“…human beings, all over the earth, have this curious idea that they ought to behave in a certain way, and cannot really get rid of it.”
(Lewis, 1952, Pg. 8)
In his book ‘Mere Christianity’, C. S. Lewis speaks about the ‘Law of Right and Wrong’ or the ‘Law of Nature’.
The idea behind these terms is that there is an independently existing standard of morality and behaviour that we are all aware of. The term ‘Law of Nature’ refers to the fact that it is part of our human nature and is therefore something we all know by virtue of just being human. Lewis believed that we know right from wrong, and still defy it.
Lewis invites us to listen to people arguing for some insight into the Law of Nature.
When people argue, Lewis says, they appeal to a set of rules which they expect the other to know about and to play by. They accuse their adversary of being unfair, breaking a promise, not repaying a kind deed, skipping them in the queue, e.tc. We don’t argue with someone when they just happen to be before us in the queue. It’s the same inconvenience of being one step behind in the line, so why is it not the same? The action is breaking the rules that we expect everyone to know and adhere to. The action is ‘wrong’ in itself according to these shared set of laws, and that is what we dislike.
Lewis goes on to say that in arguments, he who is being accused of the wrongdoing, further cements the idea of the Law of Nature in his rebuttal. The usual counterargument involves providing evidence to prove that he has not broken these fundamental shared rules. He will make excuses or try to reason to this end. But in his counterargument, he is still considering and agreeing with these shared laws. He’s just trying to prove that he has not defied them. They both sing off the same hymn sheet, just in a different key.
“He is appealing to some kind of standard of behaviour which he expects the other man to know about. And the other man very seldom replies: ‘To hell with your standard.'”
(Lewis, 1952, Pg. 3)
Lewis says the Law of Nature is evident because it ultimately applies to everyone.
He believed it a weak argument to say that right and wrong are variable or even non-existent because people behave differently across different cultures. He argues that although people have different customs, traditions and value systems, the fundamental idea of right and wrong is similar around the world. The particulars may differ in our interpretations, but the core value remains the same. He gives the example of being selfish. He says one culture might believe you should be unselfish to your family, another may believe you should be unselfish to your family and your fellow countryman, and another culture may believe that it must be extended to every single person. However, they all agree you should not put yourself first.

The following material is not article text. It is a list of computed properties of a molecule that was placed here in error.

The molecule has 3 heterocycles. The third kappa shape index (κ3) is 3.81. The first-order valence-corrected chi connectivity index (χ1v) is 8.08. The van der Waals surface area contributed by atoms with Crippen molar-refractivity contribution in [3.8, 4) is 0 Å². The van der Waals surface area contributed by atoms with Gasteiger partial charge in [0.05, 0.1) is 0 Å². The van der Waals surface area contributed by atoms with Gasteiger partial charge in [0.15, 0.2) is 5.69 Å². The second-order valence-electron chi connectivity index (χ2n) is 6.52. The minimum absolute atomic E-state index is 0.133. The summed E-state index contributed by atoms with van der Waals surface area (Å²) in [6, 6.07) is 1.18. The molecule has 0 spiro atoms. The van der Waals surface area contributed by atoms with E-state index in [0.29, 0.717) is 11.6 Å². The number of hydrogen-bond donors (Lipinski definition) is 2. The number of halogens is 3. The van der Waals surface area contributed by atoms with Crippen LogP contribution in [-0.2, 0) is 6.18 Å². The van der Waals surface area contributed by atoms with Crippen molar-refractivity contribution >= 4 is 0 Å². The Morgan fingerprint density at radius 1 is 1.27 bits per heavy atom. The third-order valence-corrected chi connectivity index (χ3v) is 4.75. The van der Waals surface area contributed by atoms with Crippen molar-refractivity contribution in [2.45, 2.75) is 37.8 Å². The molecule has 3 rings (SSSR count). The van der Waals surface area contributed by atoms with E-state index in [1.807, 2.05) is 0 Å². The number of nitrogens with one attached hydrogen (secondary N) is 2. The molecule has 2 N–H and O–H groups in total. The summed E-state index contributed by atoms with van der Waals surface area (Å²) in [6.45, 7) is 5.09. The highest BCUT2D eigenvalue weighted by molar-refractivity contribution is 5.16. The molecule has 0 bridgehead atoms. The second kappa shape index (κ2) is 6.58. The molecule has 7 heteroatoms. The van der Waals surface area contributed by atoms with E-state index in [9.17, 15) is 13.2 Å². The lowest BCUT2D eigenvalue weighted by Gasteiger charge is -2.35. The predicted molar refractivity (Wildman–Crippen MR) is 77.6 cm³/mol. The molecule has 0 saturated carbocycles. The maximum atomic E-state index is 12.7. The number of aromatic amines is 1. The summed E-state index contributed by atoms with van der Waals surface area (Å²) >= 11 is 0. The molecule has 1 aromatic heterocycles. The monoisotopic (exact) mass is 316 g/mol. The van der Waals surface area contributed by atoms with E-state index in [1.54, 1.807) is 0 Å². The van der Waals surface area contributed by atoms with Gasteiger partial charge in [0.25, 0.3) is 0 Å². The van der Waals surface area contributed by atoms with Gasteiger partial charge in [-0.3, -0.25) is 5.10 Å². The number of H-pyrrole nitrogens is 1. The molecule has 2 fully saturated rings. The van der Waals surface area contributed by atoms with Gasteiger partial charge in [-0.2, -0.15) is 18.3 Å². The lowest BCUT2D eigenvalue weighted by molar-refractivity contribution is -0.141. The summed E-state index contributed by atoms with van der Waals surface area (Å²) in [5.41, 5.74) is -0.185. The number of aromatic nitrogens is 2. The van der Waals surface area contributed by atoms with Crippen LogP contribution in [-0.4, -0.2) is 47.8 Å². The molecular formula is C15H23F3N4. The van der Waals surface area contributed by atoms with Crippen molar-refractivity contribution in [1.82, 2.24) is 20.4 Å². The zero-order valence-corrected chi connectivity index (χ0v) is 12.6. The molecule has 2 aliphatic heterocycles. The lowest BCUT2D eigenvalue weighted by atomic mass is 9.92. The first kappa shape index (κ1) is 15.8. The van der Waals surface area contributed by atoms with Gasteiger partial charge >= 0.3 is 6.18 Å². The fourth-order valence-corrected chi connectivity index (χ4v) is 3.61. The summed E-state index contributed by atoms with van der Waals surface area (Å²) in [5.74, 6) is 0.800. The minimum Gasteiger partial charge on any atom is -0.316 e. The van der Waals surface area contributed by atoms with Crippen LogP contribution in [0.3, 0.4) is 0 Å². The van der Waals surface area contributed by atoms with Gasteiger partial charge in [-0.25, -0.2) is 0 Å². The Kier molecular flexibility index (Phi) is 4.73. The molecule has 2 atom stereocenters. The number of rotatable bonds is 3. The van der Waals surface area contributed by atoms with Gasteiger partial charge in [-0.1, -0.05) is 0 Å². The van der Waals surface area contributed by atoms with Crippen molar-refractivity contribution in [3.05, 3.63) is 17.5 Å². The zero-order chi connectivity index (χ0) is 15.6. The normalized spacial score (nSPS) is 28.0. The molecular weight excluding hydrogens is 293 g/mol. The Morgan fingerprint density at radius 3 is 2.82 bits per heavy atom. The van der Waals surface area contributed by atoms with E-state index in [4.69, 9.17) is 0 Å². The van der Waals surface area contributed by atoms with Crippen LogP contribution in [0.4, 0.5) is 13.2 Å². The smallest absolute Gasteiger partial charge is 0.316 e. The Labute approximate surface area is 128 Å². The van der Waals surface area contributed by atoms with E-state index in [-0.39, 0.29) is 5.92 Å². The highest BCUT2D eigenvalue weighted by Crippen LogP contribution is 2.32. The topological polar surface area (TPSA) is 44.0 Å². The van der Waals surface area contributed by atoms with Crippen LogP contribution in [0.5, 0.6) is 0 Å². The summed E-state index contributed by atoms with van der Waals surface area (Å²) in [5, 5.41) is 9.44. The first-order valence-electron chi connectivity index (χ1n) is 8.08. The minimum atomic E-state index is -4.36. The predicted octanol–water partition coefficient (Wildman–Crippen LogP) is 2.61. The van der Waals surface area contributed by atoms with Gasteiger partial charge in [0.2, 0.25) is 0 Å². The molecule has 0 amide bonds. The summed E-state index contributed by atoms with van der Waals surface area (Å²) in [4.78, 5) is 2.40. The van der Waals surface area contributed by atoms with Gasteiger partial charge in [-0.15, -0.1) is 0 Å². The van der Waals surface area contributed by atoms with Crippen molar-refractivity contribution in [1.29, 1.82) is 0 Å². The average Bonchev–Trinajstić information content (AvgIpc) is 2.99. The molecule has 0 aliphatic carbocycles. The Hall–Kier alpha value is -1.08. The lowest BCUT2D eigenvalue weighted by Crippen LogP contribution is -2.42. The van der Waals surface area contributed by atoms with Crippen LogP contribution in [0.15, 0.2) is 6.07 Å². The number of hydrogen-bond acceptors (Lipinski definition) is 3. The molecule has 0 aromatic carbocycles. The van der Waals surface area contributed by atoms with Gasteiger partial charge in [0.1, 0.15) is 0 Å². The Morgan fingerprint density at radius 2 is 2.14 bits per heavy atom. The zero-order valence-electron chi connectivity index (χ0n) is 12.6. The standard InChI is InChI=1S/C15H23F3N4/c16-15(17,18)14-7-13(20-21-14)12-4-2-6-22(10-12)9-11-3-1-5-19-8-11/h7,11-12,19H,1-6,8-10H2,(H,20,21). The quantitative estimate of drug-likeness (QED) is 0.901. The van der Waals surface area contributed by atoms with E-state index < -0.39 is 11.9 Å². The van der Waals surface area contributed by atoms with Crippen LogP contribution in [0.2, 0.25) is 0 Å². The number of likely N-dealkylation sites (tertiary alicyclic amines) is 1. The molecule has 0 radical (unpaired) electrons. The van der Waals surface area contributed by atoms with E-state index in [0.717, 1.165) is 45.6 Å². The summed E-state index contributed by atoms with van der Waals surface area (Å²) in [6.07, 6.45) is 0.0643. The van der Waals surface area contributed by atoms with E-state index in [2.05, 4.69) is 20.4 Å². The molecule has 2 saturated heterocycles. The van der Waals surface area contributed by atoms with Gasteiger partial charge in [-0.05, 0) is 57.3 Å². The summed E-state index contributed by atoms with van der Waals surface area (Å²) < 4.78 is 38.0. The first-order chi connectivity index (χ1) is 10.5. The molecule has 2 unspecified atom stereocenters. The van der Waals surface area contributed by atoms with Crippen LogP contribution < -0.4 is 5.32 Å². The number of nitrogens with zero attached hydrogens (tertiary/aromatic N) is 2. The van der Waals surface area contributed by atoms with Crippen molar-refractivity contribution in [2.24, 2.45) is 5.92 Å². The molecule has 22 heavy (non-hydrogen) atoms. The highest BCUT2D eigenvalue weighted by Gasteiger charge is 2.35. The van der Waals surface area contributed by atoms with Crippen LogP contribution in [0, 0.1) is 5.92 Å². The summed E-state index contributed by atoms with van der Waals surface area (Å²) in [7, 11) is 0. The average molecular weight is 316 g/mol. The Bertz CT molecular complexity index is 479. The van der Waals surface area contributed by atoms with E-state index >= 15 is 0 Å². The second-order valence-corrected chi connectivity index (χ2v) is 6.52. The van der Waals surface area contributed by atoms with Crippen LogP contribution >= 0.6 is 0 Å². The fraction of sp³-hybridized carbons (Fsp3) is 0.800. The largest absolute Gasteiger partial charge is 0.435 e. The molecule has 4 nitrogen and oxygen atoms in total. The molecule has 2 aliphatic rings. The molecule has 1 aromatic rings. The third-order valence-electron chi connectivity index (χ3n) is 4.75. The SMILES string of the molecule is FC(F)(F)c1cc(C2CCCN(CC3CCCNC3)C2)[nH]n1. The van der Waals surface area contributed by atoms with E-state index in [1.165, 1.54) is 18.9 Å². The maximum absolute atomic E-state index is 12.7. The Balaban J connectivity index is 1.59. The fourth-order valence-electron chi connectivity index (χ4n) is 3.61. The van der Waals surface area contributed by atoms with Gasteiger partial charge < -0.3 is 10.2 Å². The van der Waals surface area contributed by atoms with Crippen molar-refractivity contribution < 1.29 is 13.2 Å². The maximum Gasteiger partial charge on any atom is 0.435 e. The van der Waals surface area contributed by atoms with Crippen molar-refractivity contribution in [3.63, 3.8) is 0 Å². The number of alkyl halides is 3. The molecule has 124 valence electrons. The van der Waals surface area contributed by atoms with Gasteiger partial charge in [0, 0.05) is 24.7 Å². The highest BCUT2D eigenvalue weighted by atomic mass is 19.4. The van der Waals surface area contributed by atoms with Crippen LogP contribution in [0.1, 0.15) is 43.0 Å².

“Think of a country where people were admired for running away in battle, or where a man felt proud of double-crossing all the people who had been kindest to him. You might just as well try to imagine a country where two and two made five.”
(Lewis, 1952, Pg. 6)
Many people who refuse to believe in a fixed standard of right and wrong, Lewis notes, often act differently when they are on the receiving end of some disagreeable behaviour.
They protest the same as everyone else to unfair treatment, broken promises and dishonourable behaviour, appealing to the same Law of Nature. It’s quite contradictory to take exception to the existence of a set right and wrong, then cry foul play when another person breaks those very rules. It’s almost as if, Lewis says, they do actually know they exist and in this very instant, they let the cat out of the bag.
In fact, Lewis believed that even though people are aware of the Law of Nature, most still break it.
Similar to our friend crying foul play, we know there is a code of conduct to be followed because we know how we expect to be treated. But we do not always treat people how we would like to be treated in return. We very often don’t. We cope with breaking such integral, ingrained rules of human nature by making excuses; like we saw in the counterargument. Lewis believed that the efforts we go to to make excuses for our bad behaviour is only further proof of how much we cannot bare to break the Law of Nature and how much it weighs on us.
“…this year, or this month, or, more likely, this very day, we have failed to practice ourselves the behaviour we expect from other people.”
(Lewis, 1952, Pg. 7)
Lewis believed in the Law of Nature, and also that nobody followed it perfectly.
People make mistakes but that does not mean there is not a definite right and wrong, it just means we can go off course. The true course however, remains the same. Lewis wasn’t condemning people for not always following the Law of Nature, or proposing people must be perfect, he admitted the difficulty in it. His primary concern was that we not deny the existence of the law of nature. He believed the evidence for this independent standard, not variable through opinion or feeling, was all around for us to see. Lewis concluded that we, as humans, know of the Law of Nature; and we break it. This, he believed gave us the foundations to understanding ourselves and the universe we live in.
“If we do not believe in decent behaviour, why should we be so anxious to make excuses for not having behaved decently? The truth is, we believe in decency so much- we feel the Rule of Law pressing on us so- that we cannot bear to face the fact that we are breaking it and consequently we try to shift the responsibility.”
(Lewis, 1952, Pg. 8)
Lewis, C.S, 1952, Mere Christianity, Harper Collins Publishers, 2012